Eric Clapton said that he was hugely influenced by Rick Danko’s singing, which he thought reflected a profound musicality. I wonder if listening to Rick was what encouraged Clapton to become more emotional with his own voice, or just more confident. I do know that, for better or worse, 70s AOR was full of singers trying to sound like Rick Danko (see Eagles, The, entire output of). As for Clapton, he and Rick co-wrote at least one song and remained friends and occasional collaborators for the rest of Rick’s life.

Rick was friends with everybody, really; people loved to work with him and hang out with him. He was a fantastic musician, of course, and well known as the life of the party. (If you haven’t seen it, check out the hilarious scene in Festival Express of a thoroughly plastered singalong involving Rick Danko, Janis Joplin, and Jerry Garcia.) But Rick was also, by all accounts, an amazingly sweet person. A big-hearted puppy dog of a man, the kind of guy who would help anybody in need. When you hear stories about Rick Danko, it’s never about him being an asshole or a rock star prick or anything like that; it’s always about him being humble and unpretentious, sticking up for friends or befriending strangers, giving somebody the shirt off his back (literally), realizing that a fan is a battered woman and helping her escape from her creep boyfriend—that sort of thing. A good guy.

One of the most famous scenes in The Last Waltz—really the emotional sucker punch of the film—is the bit where Scorsese asks Rick what he’s going to do now. You get the whole Danko effect: the sweet-natured bashfulness, an undercurrent of sadness, a touch of debauchery (he seems a bit high), and the brilliant musicianship at the center of his life (the track he cues up is himself singing the haunting “Sip the Wine,” from the solo album he was getting ready to release).

Rick’s first solo album was a lovely piece of work, but the times were a-changing. It was the disco era, and guys like Rick Danko and Levon Helm were out of fashion. Rick spent the 80s and 90s touring, playing live shows with his Band brothers and other musical buddies, collaborating with kindred spirits like Paul Butterfield, guesting on other people’s albums, recording again with Levon and Garth, and even winning the Norwegian equivalent of a Grammy for the superb folk trio he put together with Jonas Fjeld and Eric Andersen. But ill health caught up with him, and in 1999 he died in his sleep. He was only 56 years old.

And now, with the passing of Levon, all three of The Band’s singers are gone. (Richard Manuel tragically committed suicide in 1986 while on a Band reunion tour. He hung himself from the shower curtain rod in his motel bathroom; it was Levon and Rick who had to get the body down.) Garth Hudson is still alive and well in Woodstock, doing Garth things. Robbie Robertson is still alive and well in L.A., doing Robbie things. But The Band is gone.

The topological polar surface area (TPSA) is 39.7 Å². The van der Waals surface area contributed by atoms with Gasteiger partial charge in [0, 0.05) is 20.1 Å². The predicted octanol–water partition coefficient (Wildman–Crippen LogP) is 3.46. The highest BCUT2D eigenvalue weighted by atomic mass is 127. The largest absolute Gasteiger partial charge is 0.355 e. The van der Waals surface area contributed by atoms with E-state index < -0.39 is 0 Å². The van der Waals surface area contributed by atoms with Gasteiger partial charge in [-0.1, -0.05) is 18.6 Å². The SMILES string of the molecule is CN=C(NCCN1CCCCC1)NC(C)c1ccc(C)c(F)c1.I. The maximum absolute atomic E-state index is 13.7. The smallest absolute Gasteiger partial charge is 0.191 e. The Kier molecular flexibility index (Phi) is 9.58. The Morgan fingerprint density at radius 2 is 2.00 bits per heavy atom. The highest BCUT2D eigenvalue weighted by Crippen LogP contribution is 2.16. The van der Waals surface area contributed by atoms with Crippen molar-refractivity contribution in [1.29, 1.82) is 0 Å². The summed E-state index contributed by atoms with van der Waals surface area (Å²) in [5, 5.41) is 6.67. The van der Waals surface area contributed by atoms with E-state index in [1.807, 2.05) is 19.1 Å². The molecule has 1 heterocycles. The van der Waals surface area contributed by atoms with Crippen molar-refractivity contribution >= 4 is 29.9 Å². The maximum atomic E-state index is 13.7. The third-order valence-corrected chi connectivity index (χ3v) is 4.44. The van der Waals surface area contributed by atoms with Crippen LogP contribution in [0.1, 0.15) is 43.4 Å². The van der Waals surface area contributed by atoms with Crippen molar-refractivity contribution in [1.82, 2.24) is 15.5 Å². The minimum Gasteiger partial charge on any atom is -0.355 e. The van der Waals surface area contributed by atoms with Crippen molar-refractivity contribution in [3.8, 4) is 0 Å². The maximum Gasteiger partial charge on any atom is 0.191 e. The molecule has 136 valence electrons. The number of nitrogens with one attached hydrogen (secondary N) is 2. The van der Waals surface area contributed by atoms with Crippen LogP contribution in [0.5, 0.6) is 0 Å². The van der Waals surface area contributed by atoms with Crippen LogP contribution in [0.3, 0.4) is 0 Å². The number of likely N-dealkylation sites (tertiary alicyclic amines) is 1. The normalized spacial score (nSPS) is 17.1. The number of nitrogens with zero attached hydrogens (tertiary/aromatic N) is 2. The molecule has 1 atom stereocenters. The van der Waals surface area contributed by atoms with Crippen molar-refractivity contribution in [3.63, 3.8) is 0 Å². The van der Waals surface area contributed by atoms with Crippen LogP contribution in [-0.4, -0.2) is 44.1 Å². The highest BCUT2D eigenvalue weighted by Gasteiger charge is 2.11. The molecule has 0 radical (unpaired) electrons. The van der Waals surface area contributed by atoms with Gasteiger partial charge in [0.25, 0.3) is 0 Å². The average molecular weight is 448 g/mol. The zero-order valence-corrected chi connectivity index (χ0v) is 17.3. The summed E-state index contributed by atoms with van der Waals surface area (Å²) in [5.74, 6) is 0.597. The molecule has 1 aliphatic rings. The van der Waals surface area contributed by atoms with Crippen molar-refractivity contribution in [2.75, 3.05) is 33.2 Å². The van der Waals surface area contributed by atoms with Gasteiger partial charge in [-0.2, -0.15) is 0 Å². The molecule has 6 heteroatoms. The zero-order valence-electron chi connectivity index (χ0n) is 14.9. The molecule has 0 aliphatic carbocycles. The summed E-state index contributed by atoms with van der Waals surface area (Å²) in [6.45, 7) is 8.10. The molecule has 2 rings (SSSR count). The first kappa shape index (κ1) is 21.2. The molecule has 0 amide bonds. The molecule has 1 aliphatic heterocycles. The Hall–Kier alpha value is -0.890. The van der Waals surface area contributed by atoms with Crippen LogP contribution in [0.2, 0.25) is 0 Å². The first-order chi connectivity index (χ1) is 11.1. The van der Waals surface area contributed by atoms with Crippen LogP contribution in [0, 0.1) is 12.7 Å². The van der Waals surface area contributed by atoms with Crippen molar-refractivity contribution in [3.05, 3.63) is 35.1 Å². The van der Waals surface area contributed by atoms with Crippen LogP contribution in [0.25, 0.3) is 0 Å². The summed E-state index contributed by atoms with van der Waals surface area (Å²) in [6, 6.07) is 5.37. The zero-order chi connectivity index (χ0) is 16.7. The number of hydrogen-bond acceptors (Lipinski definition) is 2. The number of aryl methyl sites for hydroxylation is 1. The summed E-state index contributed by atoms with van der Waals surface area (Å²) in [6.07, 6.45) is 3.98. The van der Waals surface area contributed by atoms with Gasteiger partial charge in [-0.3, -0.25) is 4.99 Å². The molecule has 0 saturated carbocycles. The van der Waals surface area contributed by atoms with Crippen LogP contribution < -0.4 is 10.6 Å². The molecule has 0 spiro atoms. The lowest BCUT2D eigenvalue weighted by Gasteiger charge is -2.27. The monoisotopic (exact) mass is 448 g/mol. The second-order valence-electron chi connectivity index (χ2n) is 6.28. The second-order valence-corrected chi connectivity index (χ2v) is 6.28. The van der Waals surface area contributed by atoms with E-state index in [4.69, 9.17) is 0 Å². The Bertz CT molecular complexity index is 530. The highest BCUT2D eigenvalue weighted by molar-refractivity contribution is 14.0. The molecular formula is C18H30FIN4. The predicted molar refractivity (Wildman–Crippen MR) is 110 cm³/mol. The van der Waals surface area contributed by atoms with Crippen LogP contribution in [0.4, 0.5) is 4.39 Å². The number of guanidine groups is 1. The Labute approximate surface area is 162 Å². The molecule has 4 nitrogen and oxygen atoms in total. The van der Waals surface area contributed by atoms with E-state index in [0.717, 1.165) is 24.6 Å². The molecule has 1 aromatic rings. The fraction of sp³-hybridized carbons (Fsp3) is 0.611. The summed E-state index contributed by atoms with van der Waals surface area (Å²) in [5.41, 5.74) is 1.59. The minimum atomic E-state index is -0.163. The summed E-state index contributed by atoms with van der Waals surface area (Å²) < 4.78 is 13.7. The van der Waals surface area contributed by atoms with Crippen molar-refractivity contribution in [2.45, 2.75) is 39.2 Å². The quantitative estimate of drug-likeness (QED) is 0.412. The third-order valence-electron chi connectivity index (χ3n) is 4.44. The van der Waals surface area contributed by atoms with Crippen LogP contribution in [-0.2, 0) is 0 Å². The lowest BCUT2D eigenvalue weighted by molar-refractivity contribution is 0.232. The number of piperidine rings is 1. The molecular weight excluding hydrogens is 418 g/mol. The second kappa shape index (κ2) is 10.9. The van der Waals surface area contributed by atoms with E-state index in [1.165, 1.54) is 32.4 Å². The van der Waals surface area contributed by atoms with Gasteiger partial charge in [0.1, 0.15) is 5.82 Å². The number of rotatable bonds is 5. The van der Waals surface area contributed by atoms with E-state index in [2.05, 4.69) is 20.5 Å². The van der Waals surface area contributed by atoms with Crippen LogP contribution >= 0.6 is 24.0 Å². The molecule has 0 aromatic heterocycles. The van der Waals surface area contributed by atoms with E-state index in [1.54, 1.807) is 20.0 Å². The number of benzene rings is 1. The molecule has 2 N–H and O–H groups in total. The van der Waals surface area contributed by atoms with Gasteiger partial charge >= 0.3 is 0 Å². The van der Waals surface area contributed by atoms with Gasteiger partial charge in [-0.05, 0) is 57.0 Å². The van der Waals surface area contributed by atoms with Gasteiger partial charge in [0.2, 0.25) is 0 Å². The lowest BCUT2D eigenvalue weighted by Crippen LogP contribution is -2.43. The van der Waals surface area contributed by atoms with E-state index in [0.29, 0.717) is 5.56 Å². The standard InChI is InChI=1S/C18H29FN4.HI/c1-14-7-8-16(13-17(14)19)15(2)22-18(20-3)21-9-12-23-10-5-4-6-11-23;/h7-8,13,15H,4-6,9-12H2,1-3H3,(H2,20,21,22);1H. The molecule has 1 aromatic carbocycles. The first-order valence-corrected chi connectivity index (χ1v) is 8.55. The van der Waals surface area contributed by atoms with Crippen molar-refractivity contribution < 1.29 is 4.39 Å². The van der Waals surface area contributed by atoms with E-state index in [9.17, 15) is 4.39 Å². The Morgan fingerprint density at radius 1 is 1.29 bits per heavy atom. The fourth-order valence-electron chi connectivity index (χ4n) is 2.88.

I said that there was a problem with The Last Waltz. It’s a gorgeous film and I’m glad it exists; as a teenager I was thrilled out of my mind to finally see this near-mythical group whose music I’d been aware of for most of my life. But the problem is that it’s lopsided. For whatever reasons—friendship, money, egos, substance abuse, show business bullshit, the fact that only Robbie wanted to quit and the other guys were mad about the whole thing—the film is edited to make Robbie Robertson the star. It’s almost like Robbie is the dude and the rest of the guys are just his sidemen. Not only is that completely untrue, but it’s the exact opposite of what The Band was all about.

There has never been a group of musicians who were so much an organic whole, and whose whole was so much greater than the sum of its parts. Nobody was the front man—though, if anybody was the senior partner, it was Levon. He was older than the Canadian boys and had been in the group the longest, starting with the embryo lineup back in Arkansas. Robbie Robertson was credited with writing most of the songs, but a lot of the lyrical content seems to have been inspired by Levon (Anna Lee and Crazy Chester in “The Weight,” for example, were people Levon knew from Arkansas). Rick Danko was a musical prodigy who could play anything and had an uncanny ear for harmony and counterpoint. Richard Manuel was, until alcoholism took over, the group’s primary lead singer. Garth Hudson was a college-trained musicologist and instrument wizard. All the guys contributed to the material, jamming and riffing, sparking each other. Each man brought his own knowledge and abilities and style to the mix. And while their subsequent solo careers were certainly respectable, none of them on their own ever did anything that approached what they had accomplished together as The Band.

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16 Responses to “Band of Brothers: Levon Helm and Rick Danko, together again”

  1. scott says:

    Thanks for this. It says a lot (bad) about my ignorance that I didn’t see The Last Waltz until a few years ago and was totally blown away by the music. You could tell from the guest gigs that they thought a lot of The Band, but only after reading you and Charlie Pierce after Helm’s death did I realize what a big deal they were. Listening to some of their music, you get it – it’s hard to describe, but it just reaches into you and grabs your gut. Thanks for pointing me in this direction. This may sound corny but I don’t give a damn – great music has a way of sustaining you in bad times and making good times sweeter, so you can never have too much of it.

  2. Violet Socks says:

    Thank you, scott, I appreciate that.

    Charles Pierce of Esquire has written something this week about The Band? I’ll have to go look it up. I always like him.

  3. caseyOR says:

    You are so right about Rick Danko. He was the prettiest boy in rock ‘n roll.

    This last week I have been immersed in the music of The Band and my memories of The Band. In an era of some pretty damn fine music, these boys were something special. Their music was dug from the very belly of America.